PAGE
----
It is difficult to evaluate the extent of legal free-speech protection for the content of Respondent’s website, particularly without guidance from either Complainant or Respondent. The Panel believes that the national right to free speech vying for application here is enshrined in Article IV of the Brazilian Constitution of 1988, and possibly other sources of national law. Article IV reads “é livre a manifestação do pensamento, sendo vedado o anonimato,” translated to English as “the expression of thought is free, anonymity being forbidden”.
Potential sources of international law supporting freedom of expression that vie for potential application in this proceeding include the Universal Declaration of Human Rights, the European Convention on Human Rights, and the Charter of Fundamental Rights of the European Union (Article 11). Article 19 of the Universal Declaration of Human Rights reads: “Everyone has the right to freedom of opinion and expression; this right includes freedom to hold opinions without interference and to seek, receive and impart information and ideas through any media and regardless of frontiers.”
The Panel views the right to free speech under the above-mentioned national and international standards guaranteeing freedom of expression to be sufficiently broad to cover the present situation. Respondent’s website comments on Complainant’s business practices, in particular, those affecting other important individual rights, such as the right of individual franchisees to make a living and to avoid allegedly corrupt practices. The website also appears to be inviting the participation of others in organizing or pursuing legal redress for the alleged injuries to franchisees.
For its part, Complainant understandably finds the material appearing on Respondent’s website to be stinging and harsh. The Panel recognizes that Complainant has alleged that the website contains false information. However, in this summary UDRP proceeding, the Panel cannot undertake an evaluation of the veracity of content and whether it is potentially defamatory (and therefore presumably not protected) under Brazilian law.6
For purposes of the present analysis only, the Panel will assume that Respondent’s expression is protected speech under applicable law. Even accepting this assumption, the Panel must then proceed to weigh the question of whether the context here supports fair use. Put otherwise, under the authorities previously discussed, the Panel must examine whether Respondent’s exercise of its right to make comment does not unduly confuse users or obstruct access to complainant’s website, despite the initial confusion that might occur when users directly type <bongrille.com> into their browser address bar or otherwise access Respondent’s website.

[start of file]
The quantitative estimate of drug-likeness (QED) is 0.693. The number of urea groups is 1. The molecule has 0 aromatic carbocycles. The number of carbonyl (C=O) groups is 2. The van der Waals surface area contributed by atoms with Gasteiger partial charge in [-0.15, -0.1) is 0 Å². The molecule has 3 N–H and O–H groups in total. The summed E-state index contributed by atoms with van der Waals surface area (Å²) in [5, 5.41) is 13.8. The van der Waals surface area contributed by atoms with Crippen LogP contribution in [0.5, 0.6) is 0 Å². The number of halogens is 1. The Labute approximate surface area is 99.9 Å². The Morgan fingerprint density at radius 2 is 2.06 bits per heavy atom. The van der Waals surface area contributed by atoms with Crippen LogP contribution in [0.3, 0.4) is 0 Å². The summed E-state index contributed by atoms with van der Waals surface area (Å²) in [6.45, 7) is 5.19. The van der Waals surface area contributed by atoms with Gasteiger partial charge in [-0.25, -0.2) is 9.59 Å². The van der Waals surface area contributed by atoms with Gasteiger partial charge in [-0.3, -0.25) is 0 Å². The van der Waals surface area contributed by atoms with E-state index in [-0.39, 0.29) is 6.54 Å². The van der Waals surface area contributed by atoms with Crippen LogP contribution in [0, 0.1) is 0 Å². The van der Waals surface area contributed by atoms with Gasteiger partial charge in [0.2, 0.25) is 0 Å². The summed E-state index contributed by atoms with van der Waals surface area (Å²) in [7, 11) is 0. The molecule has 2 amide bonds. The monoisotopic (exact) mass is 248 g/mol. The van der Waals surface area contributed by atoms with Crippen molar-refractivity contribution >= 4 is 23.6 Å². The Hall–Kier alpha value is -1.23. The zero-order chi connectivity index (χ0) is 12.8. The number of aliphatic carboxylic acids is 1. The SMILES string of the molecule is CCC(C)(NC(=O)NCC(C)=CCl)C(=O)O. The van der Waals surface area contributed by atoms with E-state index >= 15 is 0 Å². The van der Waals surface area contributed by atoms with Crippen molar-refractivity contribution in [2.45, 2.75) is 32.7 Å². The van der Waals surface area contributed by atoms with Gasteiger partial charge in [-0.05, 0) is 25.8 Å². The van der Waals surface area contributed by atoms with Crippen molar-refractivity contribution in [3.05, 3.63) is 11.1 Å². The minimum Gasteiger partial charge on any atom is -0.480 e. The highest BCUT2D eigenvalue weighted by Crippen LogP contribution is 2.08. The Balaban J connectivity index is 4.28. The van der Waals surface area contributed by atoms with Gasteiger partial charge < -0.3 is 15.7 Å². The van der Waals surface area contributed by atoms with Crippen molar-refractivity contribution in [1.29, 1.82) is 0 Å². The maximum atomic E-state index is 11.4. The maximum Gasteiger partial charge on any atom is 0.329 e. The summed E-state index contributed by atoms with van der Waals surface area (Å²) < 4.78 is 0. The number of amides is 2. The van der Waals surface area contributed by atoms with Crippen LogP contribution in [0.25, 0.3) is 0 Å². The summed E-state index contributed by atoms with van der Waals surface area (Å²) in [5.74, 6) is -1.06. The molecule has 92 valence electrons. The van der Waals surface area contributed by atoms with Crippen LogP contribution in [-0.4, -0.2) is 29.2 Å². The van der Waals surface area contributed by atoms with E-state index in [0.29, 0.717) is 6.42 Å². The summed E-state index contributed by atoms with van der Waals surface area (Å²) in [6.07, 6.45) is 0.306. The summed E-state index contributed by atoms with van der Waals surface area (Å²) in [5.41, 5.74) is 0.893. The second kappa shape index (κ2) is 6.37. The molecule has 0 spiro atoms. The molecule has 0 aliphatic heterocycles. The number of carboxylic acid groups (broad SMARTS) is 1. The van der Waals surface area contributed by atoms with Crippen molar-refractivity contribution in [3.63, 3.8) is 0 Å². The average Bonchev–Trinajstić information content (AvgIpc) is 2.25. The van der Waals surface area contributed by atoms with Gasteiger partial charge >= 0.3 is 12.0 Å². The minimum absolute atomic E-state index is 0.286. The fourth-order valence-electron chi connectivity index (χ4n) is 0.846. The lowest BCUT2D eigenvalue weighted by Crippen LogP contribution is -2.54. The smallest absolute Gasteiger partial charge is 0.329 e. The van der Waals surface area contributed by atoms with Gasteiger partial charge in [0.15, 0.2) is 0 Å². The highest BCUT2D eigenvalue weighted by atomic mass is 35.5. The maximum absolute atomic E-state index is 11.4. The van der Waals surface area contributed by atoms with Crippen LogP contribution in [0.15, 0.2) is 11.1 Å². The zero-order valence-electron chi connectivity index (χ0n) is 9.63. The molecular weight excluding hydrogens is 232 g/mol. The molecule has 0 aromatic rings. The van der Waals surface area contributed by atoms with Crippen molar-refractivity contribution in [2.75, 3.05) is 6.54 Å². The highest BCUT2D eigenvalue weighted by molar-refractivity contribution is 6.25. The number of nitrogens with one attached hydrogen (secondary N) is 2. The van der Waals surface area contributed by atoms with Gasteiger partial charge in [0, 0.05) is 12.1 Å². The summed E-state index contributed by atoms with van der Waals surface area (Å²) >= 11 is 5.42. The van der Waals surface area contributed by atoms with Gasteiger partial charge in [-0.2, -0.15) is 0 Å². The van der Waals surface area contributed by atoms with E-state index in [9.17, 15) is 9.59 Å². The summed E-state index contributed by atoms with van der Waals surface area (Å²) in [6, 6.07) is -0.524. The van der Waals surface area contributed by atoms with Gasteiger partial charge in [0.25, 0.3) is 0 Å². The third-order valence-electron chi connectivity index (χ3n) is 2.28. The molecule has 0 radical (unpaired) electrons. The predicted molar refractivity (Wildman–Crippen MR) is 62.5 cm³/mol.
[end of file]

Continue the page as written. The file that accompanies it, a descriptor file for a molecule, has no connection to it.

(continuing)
The Panel concludes that Respondent’s use of the disputed domain name <bongrille.com> does not materially obstruct access to Complainant. It is true that at least in the case of <bongrille.com> Respondent adopted the words of Complainant’s mixed mark itself as a domain name (a <trademark.com> case), and thus does cause initial confusion among Internet users. Users for the most part would only become aware that they are not visiting Complainant’s website once they arrive to view Respondent’s home page.
Many, if not most, Internet users would employ a search engine to find a website corresponding to a trademark in today’s search-engine based online culture. The Panel has conducted such searches.
Searching for “Bon Grille” in the popular search engines at “www.yahoo.com” and “www.google.com”, Respondent’s website did not appear in the first five pages of listings; however, the listing of Complainant’s “www.bongrille.com.br” website appeared first in both searches along with several later listings pointing to Complainant’s website. On the www.bing.com search, again, Complainant’s site appeared first; Respondent’s site at “www.bongrille.com” appeared only on the fourth page of listings, following further references to Complainant’s site. The visible material on the Bing browser summary listing also would, in the Panel’s view, alert users to the critical nature of the site’s content and the fact that the listed site was not Complainant’s.7